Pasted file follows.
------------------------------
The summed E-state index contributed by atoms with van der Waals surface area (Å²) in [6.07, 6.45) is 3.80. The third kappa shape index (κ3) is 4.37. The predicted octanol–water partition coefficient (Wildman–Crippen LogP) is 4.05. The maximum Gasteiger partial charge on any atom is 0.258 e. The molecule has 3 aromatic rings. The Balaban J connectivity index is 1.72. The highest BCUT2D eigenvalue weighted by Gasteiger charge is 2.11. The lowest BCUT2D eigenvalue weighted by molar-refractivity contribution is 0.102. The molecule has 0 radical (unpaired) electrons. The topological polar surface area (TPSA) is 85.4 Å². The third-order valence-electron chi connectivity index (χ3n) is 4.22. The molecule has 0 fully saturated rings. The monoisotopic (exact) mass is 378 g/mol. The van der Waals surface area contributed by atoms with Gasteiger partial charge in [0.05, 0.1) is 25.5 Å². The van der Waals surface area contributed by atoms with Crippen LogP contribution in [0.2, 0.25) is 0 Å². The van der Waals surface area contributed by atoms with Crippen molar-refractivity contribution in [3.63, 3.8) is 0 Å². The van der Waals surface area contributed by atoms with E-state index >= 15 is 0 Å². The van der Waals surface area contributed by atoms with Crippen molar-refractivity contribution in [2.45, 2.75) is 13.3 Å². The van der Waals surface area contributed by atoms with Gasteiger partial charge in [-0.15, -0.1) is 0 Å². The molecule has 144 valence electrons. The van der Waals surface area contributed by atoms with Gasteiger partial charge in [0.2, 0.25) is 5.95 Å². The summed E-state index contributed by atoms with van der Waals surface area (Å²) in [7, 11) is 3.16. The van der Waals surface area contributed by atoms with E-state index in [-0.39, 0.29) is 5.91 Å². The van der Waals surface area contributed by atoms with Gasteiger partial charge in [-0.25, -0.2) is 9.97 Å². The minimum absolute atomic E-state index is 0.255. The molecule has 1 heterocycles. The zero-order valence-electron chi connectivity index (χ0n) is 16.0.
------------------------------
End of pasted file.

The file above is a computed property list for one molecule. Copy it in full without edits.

The summed E-state index contributed by atoms with van der Waals surface area (Å²) in [6.07, 6.45) is 3.80. The third kappa shape index (κ3) is 4.37. The predicted octanol–water partition coefficient (Wildman–Crippen LogP) is 4.05. The maximum Gasteiger partial charge on any atom is 0.258 e. The molecule has 3 aromatic rings. The Balaban J connectivity index is 1.72. The highest BCUT2D eigenvalue weighted by Gasteiger charge is 2.11. The lowest BCUT2D eigenvalue weighted by molar-refractivity contribution is 0.102. The molecule has 0 radical (unpaired) electrons. The topological polar surface area (TPSA) is 85.4 Å². The third-order valence-electron chi connectivity index (χ3n) is 4.22. The molecule has 0 fully saturated rings. The monoisotopic (exact) mass is 378 g/mol. The van der Waals surface area contributed by atoms with Gasteiger partial charge in [0.05, 0.1) is 25.5 Å². The van der Waals surface area contributed by atoms with Crippen LogP contribution in [0.2, 0.25) is 0 Å². The van der Waals surface area contributed by atoms with Crippen molar-refractivity contribution in [3.63, 3.8) is 0 Å². The van der Waals surface area contributed by atoms with E-state index >= 15 is 0 Å². The van der Waals surface area contributed by atoms with Crippen molar-refractivity contribution in [2.45, 2.75) is 13.3 Å². The van der Waals surface area contributed by atoms with Gasteiger partial charge in [-0.15, -0.1) is 0 Å². The molecule has 144 valence electrons. The van der Waals surface area contributed by atoms with Gasteiger partial charge in [0.2, 0.25) is 5.95 Å². The summed E-state index contributed by atoms with van der Waals surface area (Å²) in [7, 11) is 3.16. The van der Waals surface area contributed by atoms with E-state index in [-0.39, 0.29) is 5.91 Å². The van der Waals surface area contributed by atoms with Gasteiger partial charge in [-0.25, -0.2) is 9.97 Å². The minimum absolute atomic E-state index is 0.255. The molecule has 1 heterocycles. The zero-order valence-electron chi connectivity index (χ0n) is 16.0.